The other day, MLB Network picked the 1998 Yankees as the greatest team of the expansion era over the 1975 Reds. Maybe yes, maybe no. Those Reds had two players who were arguably the best ever at their position (Johnny Bench and Joe Morgan), a third Hall of Famer (Tony Perez), a would-be Hall of Famer had he not wrecked his reputation by gambling (Pete Rose), a near Hall of Famer (Dave Concepcion) and a future National League MVP Award winner (George Foster). Those Yankees had Jeter, a couple of near Hall of Famers (Jorge Posada and Bernie Williams) and a bunch of guys, good guys -- Paul O'Neill guys, but not all-time greats. *

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You would believe then that the Yankees' pitching staff must have been amazing -- and they did have the great Mariano Rivera. But realistically, I'm not sure that Andy Pettitte, David Cone, David Wells, Hideki Irabu and Orlando Hernandez stand out as one of the great rotations in baseball history. That team is living proof that if you have many, many, many very good players, it's way better than having a handful of great ones.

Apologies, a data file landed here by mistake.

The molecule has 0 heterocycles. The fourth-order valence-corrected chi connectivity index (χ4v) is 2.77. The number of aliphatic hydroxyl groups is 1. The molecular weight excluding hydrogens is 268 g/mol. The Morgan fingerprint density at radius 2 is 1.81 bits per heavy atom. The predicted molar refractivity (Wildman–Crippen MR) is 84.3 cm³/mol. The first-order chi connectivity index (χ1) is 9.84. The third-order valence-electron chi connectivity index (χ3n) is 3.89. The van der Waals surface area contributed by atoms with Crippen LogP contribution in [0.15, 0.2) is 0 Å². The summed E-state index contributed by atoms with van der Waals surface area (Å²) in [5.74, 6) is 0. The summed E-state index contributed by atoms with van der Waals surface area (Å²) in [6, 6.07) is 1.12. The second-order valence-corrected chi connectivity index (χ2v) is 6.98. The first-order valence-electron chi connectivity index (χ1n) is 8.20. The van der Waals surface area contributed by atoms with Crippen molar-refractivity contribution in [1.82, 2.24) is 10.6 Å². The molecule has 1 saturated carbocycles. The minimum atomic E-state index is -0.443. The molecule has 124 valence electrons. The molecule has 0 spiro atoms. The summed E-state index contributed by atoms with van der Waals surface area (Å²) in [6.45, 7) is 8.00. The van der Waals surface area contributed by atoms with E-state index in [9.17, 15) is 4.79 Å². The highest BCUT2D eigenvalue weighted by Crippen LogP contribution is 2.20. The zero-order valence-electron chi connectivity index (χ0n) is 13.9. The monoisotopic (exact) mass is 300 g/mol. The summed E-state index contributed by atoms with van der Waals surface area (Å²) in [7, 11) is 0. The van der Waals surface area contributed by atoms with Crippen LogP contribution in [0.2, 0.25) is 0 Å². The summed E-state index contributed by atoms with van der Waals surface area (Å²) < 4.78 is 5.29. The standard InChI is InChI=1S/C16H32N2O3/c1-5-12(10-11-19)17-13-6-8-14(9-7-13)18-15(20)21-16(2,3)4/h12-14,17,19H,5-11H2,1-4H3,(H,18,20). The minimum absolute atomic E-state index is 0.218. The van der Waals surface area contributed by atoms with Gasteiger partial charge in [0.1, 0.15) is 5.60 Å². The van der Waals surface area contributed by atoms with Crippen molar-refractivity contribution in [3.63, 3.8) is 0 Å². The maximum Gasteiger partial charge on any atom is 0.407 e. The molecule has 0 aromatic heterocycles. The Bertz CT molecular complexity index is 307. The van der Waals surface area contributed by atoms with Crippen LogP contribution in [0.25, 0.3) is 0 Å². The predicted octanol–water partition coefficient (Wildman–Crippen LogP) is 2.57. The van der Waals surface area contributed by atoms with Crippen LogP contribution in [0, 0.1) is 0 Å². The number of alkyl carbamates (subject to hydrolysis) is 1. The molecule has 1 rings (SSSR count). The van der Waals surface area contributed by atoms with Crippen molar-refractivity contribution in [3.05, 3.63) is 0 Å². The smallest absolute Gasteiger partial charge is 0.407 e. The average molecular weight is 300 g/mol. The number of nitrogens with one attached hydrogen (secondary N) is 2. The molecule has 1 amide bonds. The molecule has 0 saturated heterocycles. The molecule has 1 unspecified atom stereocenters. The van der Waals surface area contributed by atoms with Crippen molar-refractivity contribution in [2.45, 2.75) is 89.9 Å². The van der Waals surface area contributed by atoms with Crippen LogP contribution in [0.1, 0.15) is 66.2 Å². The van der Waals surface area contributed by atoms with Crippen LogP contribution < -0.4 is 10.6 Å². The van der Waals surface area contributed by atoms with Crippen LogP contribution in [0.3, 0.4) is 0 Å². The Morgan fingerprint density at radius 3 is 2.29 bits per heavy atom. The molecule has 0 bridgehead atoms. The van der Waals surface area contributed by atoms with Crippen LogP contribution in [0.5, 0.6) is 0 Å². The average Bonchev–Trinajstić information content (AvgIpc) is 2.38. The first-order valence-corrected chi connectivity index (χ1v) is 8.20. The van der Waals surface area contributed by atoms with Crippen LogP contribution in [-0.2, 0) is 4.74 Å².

So, yes, you could make a young Jeter-Brady comparison. Jeter didn't win an American League MVP Award, but he had significantly better seasons than the actual AL MVP Award winners in 1998 and '99. He won the World Series MVP in 2000 and was superb in the two Series before that.

The reason the comparison doesn't quite work, at least for me, is that Brady is probably the greatest quarterback in the NFL history -- my PosCast partner Mike Schur will scream at me for putting "probably" in that sentence -- and maybe the greatest player. Jeter is different. He's a slam-dunk Hall of Famer, but he's probably not the greatest shortstop ever and definitely not the greatest player. I rated him the 57th best player ever; there were those who thought that was way too low; others thought it was way too high. In any case, it's a quantifiably different echelon from Brady.